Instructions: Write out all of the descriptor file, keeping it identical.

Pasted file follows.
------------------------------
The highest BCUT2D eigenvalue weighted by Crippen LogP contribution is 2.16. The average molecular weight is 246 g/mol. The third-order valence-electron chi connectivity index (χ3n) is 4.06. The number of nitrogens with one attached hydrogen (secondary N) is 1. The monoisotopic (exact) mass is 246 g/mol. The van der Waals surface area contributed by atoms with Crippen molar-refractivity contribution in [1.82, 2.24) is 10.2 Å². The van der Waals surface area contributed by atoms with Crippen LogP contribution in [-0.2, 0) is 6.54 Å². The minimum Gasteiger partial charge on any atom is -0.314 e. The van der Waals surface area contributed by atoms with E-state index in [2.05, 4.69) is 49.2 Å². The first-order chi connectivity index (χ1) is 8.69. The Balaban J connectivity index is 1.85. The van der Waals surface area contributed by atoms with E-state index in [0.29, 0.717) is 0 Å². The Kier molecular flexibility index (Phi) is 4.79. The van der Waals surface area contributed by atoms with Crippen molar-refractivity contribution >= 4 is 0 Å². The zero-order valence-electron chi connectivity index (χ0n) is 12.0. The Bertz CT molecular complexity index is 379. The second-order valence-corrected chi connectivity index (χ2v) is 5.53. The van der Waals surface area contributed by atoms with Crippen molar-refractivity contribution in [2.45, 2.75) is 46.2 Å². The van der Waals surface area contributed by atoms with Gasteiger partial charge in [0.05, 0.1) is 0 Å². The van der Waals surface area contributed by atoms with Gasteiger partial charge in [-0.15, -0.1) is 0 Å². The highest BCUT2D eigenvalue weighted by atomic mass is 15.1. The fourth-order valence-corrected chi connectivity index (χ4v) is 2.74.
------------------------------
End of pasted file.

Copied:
The highest BCUT2D eigenvalue weighted by Crippen LogP contribution is 2.16. The average molecular weight is 246 g/mol. The third-order valence-electron chi connectivity index (χ3n) is 4.06. The number of nitrogens with one attached hydrogen (secondary N) is 1. The monoisotopic (exact) mass is 246 g/mol. The van der Waals surface area contributed by atoms with Crippen molar-refractivity contribution in [1.82, 2.24) is 10.2 Å². The van der Waals surface area contributed by atoms with Crippen LogP contribution in [-0.2, 0) is 6.54 Å². The minimum Gasteiger partial charge on any atom is -0.314 e. The van der Waals surface area contributed by atoms with E-state index in [2.05, 4.69) is 49.2 Å². The first-order chi connectivity index (χ1) is 8.69. The Balaban J connectivity index is 1.85. The van der Waals surface area contributed by atoms with E-state index in [0.29, 0.717) is 0 Å². The Kier molecular flexibility index (Phi) is 4.79. The van der Waals surface area contributed by atoms with Crippen molar-refractivity contribution >= 4 is 0 Å². The zero-order valence-electron chi connectivity index (χ0n) is 12.0. The Bertz CT molecular complexity index is 379. The second-order valence-corrected chi connectivity index (χ2v) is 5.53. The van der Waals surface area contributed by atoms with Crippen molar-refractivity contribution in [2.45, 2.75) is 46.2 Å². The van der Waals surface area contributed by atoms with Gasteiger partial charge in [0.05, 0.1) is 0 Å². The van der Waals surface area contributed by atoms with Gasteiger partial charge in [-0.15, -0.1) is 0 Å². The highest BCUT2D eigenvalue weighted by atomic mass is 15.1. The fourth-order valence-corrected chi connectivity index (χ4v) is 2.74.